Yahoo made a distressing announcement confirming that data, which was associated with a minimum of 500 million accounts, was stolen in one of, if not the most, expansive data breaches of all time.
The company went on to say that it believes that a “state-sponsored actor” was the mastermind behind the data breach, which translates to a person acting on the behalf of a foreign government. If you think this just happened, though, you are incorrect. It occurred in late 2014.
In its statement, Yahoo stated that the information stolen including the names of individuals, their email address, dates of birth, telephone numbers, passwords, and in some cases, security questions and answers.
Yahoo urged all of its users to change their passwords and security questions immediately, and to review their Yahoo accounts for any suspicious activity.
Yahoo stated that if there is one silver lining for anyone involved, it’s that Yahoo believes that there was no sensitive information, such as bank account, credit card or other financial data, stolen in the breach, which frankly is a bunch of malarkey.
First, email accounts are often directly associated with bank and credit card data whenever that email address is used to sign up for the specific bank or credit card account. If a hacker has access to your email accounts, he can reset the password for all your associated bank or credit card accounts.
The internet giant is currently working with law enforcement to further investigate the incident. Even the FBI is involved in this, and also released a statement. A spokesperson from the government agency said that the Bureau is aware of the intrusion and is investigating. The FBI is also taking this very seriously and currently investigating how the breach occurred and who might be responsible.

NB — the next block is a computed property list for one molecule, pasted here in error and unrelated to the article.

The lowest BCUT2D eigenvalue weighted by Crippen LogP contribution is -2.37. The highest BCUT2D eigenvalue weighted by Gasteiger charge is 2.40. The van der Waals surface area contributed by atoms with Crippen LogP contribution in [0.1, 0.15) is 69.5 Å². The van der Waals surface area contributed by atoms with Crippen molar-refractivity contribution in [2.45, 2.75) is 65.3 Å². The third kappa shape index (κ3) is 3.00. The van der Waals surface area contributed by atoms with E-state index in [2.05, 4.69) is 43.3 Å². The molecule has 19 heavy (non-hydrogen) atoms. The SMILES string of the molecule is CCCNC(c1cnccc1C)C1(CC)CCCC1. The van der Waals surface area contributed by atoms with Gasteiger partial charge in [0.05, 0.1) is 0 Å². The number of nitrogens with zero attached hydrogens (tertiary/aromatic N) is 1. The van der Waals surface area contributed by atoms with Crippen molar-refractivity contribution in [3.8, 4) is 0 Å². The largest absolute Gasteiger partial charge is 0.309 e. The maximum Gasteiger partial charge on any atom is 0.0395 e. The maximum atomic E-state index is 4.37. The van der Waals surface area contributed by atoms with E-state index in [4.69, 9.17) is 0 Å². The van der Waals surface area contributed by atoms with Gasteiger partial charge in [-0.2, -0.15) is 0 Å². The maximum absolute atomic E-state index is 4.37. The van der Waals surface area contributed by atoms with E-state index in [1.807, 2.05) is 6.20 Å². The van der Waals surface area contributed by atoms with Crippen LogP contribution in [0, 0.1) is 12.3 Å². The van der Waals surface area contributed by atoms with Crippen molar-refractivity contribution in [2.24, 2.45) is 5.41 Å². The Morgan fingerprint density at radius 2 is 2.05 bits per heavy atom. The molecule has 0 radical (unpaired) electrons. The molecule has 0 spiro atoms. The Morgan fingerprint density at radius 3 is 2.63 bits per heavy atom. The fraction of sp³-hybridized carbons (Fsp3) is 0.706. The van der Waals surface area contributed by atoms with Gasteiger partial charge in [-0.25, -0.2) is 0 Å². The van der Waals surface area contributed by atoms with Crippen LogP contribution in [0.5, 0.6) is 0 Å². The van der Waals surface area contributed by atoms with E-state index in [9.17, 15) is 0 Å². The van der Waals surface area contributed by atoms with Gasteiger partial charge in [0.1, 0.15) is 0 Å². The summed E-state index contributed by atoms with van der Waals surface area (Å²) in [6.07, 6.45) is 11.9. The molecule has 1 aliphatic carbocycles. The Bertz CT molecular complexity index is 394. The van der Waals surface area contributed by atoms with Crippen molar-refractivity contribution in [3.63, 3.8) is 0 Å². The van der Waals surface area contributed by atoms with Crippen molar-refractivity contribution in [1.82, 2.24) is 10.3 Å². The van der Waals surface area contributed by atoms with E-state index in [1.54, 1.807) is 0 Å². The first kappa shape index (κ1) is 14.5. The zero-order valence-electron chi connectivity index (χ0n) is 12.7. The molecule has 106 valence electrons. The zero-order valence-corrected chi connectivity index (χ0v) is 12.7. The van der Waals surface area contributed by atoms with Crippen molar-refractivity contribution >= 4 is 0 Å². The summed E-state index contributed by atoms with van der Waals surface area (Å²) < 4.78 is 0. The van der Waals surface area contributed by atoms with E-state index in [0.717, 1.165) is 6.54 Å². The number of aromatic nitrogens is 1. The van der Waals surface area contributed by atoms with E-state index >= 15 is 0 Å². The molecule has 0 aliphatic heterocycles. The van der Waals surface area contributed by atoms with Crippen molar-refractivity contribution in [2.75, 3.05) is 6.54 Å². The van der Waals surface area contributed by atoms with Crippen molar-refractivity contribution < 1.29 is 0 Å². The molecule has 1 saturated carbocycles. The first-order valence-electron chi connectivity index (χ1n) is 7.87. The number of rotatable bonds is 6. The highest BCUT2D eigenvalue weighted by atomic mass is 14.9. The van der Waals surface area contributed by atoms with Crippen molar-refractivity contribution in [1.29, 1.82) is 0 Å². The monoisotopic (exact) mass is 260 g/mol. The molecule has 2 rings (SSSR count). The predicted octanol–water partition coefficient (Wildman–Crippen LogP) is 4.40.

Rumors of a large-scale data breach surfaced back in August when a known hacker, who calls themselves “Peace,” claimed to be selling data from 200 million Yahoo users. The same person had claimed previously to have stolen LinkedIn and MySpace account information.
At that point, Yahoo said that it was aware of these claims and that they were investigating things further. Now, it turns out that this situation was even worse than they originally thought – and it could affect the online world for years to come.
What Can You Do To Help Protect Your Accounts:
- Change your password every time you are made aware of a breached account.
- Never have the same password for 2 accounts.
- Use upper case, lower case, numbers, and characters.
- Easy to remember, hard to guess passwords are best.
- Use a password manager. This is the best use of your time and money for preventing a breach.
- Enable Yahoo Two Step Verification for account security.
- Invest in identity theft protection because even state sponsored hackers are hacking EVERYONE.